Using Dog Repellent

Dog repellent is to be used on any dog that attacks, but it does not replace the policy of nondelivery of mail where there is a dog menace. Collection and delivery employees should promptly report to their supervisor the name and address of the customer where such a menace exists. The supervisor must immediately telephone the customer and request that the animal be confined during the usual deliv­ery hours in the neighborhood. The postmaster will inform the customer that no deliveries will be made until this is done. Employees are not to use the repellent where there is a danger of spraying people. Employees who indiscrimi­nately use repellent are subject to appropriate corrective action.

Questions and Answers About Dog Repellent

Q. Why is a repellent necessary?

A. Each year Postal Service employees sustain more than 3,000 painful dog attacks and bite injuries, re­sulting in loss of time from work and costly medical treatment.

Q. When should you use the repellent?

A. Use the repellent only when a dog attacks. Do not use the repellent indiscriminately, especially when there is a danger of spraying children or adults. Indis­criminate use of the repellent will not be tolerated and could result in corrective action, up to and including removal.

Q. How should you use it?

A. Spray the repellent directly at the eyes, nose, and mouth of the attacking dog by pressing the control on top of the container. Direct application must be made. The effective range is up to 10 feet. Effective­ness against trained attack dogs is not established.

Q. What makes the repellent effective?

A. The repellent consists of 0.35 percent oleoresin cap­sicum (extract of cayenne pepper) and 99.65 percent mineral oil propelled by an inert gas contained in an aerosol spray can.

Q. How does the dog react?

A. Within 10 to 15 minutes, the effect of the repellent will wear off, and the dog will return to normal. The re­pellent leaves a yellow stain on the dog’s hair, which is removable by washing. This coloration helps iden­tify an animal if a check for rabies is necessary.

Q. How does it affect humans?

A. The repellent produces marked discomfort to the eyes for about 10 minutes, but there are no lasting harmful or damaging effects. People who are inad­vertently sprayed with the repellent should avoid rub­bing their eyes, face, and other affected areas, and should irrigate the eyes, face, and other affected ar­eas with large amounts of clean water. If it is sprayed on clothing, use commercial spot removers or have the clothes dry cleaned. The repellent itself has a faint, pleasant odor and is mustard yellow in color.

Q. Does it offer any advantages to dog owners?

A. Yes. Many dog owners have indicated that the possi­ble use of the repellent reduces their worries about their dogs attacking carriers and the resulting consequences.

Q. Does the repellent lose effectiveness with age?

A. The repellent is effective indefinitely. However, the propellant may deteriorate over time. Also, after long periods of nonuse, the container’s nozzle might be­come clogged with dirt, thereby reducing the effec­tive range of the repellent. To avoid this problem, clear the nozzle opening by inserting the tip of a pin into it, then turn the container upside down and brief­ly press the nozzle until a white mist is discharged. For maximum safety and effectiveness, it is recom­mended that the repellent be replaced after 2 years (check expiration date on the can). Cans that have reached their expiration date should be disposed of in accordance with local laws and regulations.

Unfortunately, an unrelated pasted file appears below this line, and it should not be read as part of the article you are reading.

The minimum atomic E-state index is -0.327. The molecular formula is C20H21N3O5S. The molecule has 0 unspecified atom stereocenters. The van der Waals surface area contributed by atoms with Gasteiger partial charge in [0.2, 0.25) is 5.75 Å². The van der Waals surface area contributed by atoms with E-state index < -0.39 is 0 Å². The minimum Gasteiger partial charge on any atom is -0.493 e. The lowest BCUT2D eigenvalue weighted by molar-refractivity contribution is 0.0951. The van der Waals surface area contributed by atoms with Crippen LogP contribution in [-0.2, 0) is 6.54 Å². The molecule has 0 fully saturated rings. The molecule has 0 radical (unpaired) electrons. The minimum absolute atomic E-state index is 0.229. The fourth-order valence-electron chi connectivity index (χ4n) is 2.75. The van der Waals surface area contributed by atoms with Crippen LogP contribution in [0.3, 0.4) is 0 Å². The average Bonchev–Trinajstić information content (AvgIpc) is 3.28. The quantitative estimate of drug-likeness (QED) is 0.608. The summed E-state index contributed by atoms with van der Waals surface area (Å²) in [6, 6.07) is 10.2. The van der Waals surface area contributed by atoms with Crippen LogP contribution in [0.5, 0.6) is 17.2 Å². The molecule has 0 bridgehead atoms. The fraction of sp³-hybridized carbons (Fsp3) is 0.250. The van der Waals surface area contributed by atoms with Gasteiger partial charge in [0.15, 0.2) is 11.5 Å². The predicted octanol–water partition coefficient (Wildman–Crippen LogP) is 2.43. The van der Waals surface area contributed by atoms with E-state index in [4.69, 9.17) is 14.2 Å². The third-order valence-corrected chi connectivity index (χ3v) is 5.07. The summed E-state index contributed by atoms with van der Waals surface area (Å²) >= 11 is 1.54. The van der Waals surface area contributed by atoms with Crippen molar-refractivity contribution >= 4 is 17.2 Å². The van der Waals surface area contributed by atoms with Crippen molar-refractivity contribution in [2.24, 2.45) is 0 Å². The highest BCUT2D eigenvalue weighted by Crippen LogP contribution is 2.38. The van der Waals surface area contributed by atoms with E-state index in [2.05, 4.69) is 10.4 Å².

Q. Has it been adequately tested?

A. The repellent has undergone extensive laboratory and field tests. Veterinarians have thoroughly exam­ined it and have stated that it is safe, effective, and a very humane method of controlling animals. A Postal Service field test showed the repellent to have a high degree of effectiveness in controlling attacking animals.

Q. Has it been accepted as safe?

A. The repellent has been accepted by the U.S. Depart­ment of Agriculture Pesticides Regulation Branch and has been registered by the U.S. Environmental Protection Agency, and bears registration No. 7754-1. It has been registered in all states requiring such registration. The significance of these registrations is that they identify the product(s) as effective and safe.

Q. Were various humane groups aware that the Postal Service experimented with repellent?

A. Yes. The American Kennel Club, the American Humane Association, the Popular Dogs Publishing Company, and the Humane Society of the United States were advised and indicated no objection to the use of the product under the conditions indicated.

Q. How should you handle the container after use?

A. Some residue will remain in the nozzle after use. To expel this residue, simply turn the container upside down and briefly press the nozzle until a white mist is discharged. After using the repellent, make sure to wash your hands to remove any excess residue of the repellent. Touching your face or eyes can cause irritation. First Aid information is on the can.

Q. How should you discard used containers?

A. Empty cans may be discarded in the regular trash. A large number of cans should be disposed of in accor­dance with local laws and regulations.

Q. How should you handle an inquiry or complaint?

A. If a customer makes an inquiry or complaint, report it to your postmaster or authorized supervisor.

Material Safety Data Sheet, page 1 of 2.

Material Safety Data Sheet, page 2 of 2.